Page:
Why is PML-N being so secretive about CPEC’s investment plan?
To our dismay, most of the projects under CPEC are loans which we, the public exchequer, will have to pay back.
If the China Pakistan Economic Corridor (CPEC) wasn’t already an enigma, the recent debates regarding its pros and cons have muddled this into an even bigger mess. On one hand, there are the knockers who didn’t shy away from labelling it as the future East India Company (EIC), and on the other, we have the blind patriots – the ones that hold CPEC at the highest level of sanctity, that merely questioning the transparency regarding CPEC’s projects amounts to treason for them.
Undoubtedly, these directionless debates have a lot to do with the suspicion and political sensitivity created by the government around the CPEC framework. However, to me, both prevalent views are far-fetched and perilous to national interests.
At first, to equate China’s role, within the context of the CPEC project, with that of EIC is simply an embellishment. Such an over-statement has been countered by various writers in recent days, rather successfully. And quiet evidently, a strict comparison of both is fallacious and misplaced for the simple reason that the days of claiming ‘EIC is like colonialism’ are long gone. Since Pakistan was in a weak state, China’s investment should have been welcomed. China already has deep pockets, thus one should not expect the country to take anything away from us, the way the EIC robbed the subcontinent of its resources.
However, the EIC analogy cannot be completely disregarded. The days of colonialism might be past us, yet, states no longer employ the weapons of the colonial era to subjugate other states, as capitalism now does it for them. In the words of Kwame Nkrumah,
“Capitalism is but the gentlemen’s way of slavery.”
For a state to thrive in this era of capitalism, its financial independence is integral. When a state is financially dependent on another, the way our country was on Saudi Arabia and the United States, that is when a phenomena like that of the EIC in the subcontinent occurs.
Nevertheless, it is the second view that seems more precarious. Nonsensical patriots, who are trying to make CPEC a sacred cow, are forgetting that it is not China’s gift via the Pakistan Muslim League-Nawaz (PML-N) government to the people of Pakistan. If that were the case, then there would be nothing to ponder over. But to our dismay, most of the projects under CPEC are loans which we, the public exchequer, will have to pay back. Unfortunately, the mysterious CPEC framework agreement has not been revealed yet, thereby, we do not know about the terms and conditions encircling the proposed $51 billion investment. In the words of the Governor of the State Bank of Pakistan,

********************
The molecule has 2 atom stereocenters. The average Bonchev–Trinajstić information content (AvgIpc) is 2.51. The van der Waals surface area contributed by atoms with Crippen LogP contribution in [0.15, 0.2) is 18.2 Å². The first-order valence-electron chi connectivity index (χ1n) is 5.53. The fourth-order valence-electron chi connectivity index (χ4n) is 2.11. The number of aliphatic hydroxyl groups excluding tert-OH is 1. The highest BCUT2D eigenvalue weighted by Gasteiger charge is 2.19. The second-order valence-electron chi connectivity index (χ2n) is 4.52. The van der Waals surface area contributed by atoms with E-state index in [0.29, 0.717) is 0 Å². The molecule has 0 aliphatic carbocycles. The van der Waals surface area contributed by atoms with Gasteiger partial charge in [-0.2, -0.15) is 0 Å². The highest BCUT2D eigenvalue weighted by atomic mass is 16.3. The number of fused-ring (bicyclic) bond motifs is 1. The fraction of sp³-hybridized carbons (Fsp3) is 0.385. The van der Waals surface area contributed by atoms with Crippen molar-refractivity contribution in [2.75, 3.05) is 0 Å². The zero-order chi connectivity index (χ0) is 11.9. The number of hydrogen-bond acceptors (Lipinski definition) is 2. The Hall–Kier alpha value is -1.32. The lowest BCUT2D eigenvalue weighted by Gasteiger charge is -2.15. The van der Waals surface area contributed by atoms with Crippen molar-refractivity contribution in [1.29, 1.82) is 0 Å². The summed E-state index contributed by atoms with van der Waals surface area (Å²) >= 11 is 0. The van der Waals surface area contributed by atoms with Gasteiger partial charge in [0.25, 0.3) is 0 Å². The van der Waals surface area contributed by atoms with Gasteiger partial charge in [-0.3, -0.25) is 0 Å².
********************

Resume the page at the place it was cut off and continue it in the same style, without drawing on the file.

“I don’t know out of $46 billion [in CPEC deals] how much is debt, how much is in equity, and how much is in kind.”
Thus, turning a blind eye to the whole thing is not patriotism, but on a very conservative scale, it is imprudence.
Both the views advanced in the CPEC debate have been poles apart. Ignoring the fact that we as a nation are currently facing a paradox – where on one hand, there is the necessity for such an extravagant investment in our country and on the other, the fear of subjugation at the expense of such an investment.
The antidote for this problem lies with the government, who is primarily responsible for the smooth and uncontroversial functioning of the corridor projects. Unfortunately, the PML-N government has made this matter more ambiguous by building a smokescreen around the CPEC framework agreement. Secondly, and more recently, the ignorance towards Public Procurement Rules in CPEC projects means that the impetus for speculations has been renewed. There is an inherent need for the government to step up and put an end to all the speculations by implying transparency in the CPEC projects.
It is unfortunate that the Sino-Pak friendship is being questioned at a time where a collaboration between the two friendly states is at an unprecedented high – the reason being the lack of transparency around this collaboration. Thus, an onus also lies on the Chinese counterparts as well; they must realise that giving loans through backdoor channels won’t help their cause. For the success of their ‘One Belt One Road’ plan, of which CPEC is an integral part, they need to make sure that the people of Pakistan are engaged and given a sense of ownership in the corridor. The US-Pakistan relationship must serve as a lesson to be learnt – despite the fact that the US injected billions of dollars into Pakistan over the last decade, they were still disliked as a country.
For now, as a nation, we have to redeem ourselves from this state of disunity and realise that by labelling CPEC as a form of colonialism, or making it contentious, might dissuade our foreign investors. Similarly, turning a blind eye to accountability would mean renting Pakistan out on the terms and conditions of investors. Therefore, positive criticism and calculated pressure must be exerted on the authorities to ensure that we are provided with the chance to utilise our strategic location. Firstly, to warrant a profit out of the loans we are availing, and secondly, to result in economic prosperity rather than a burden of unpayable debts.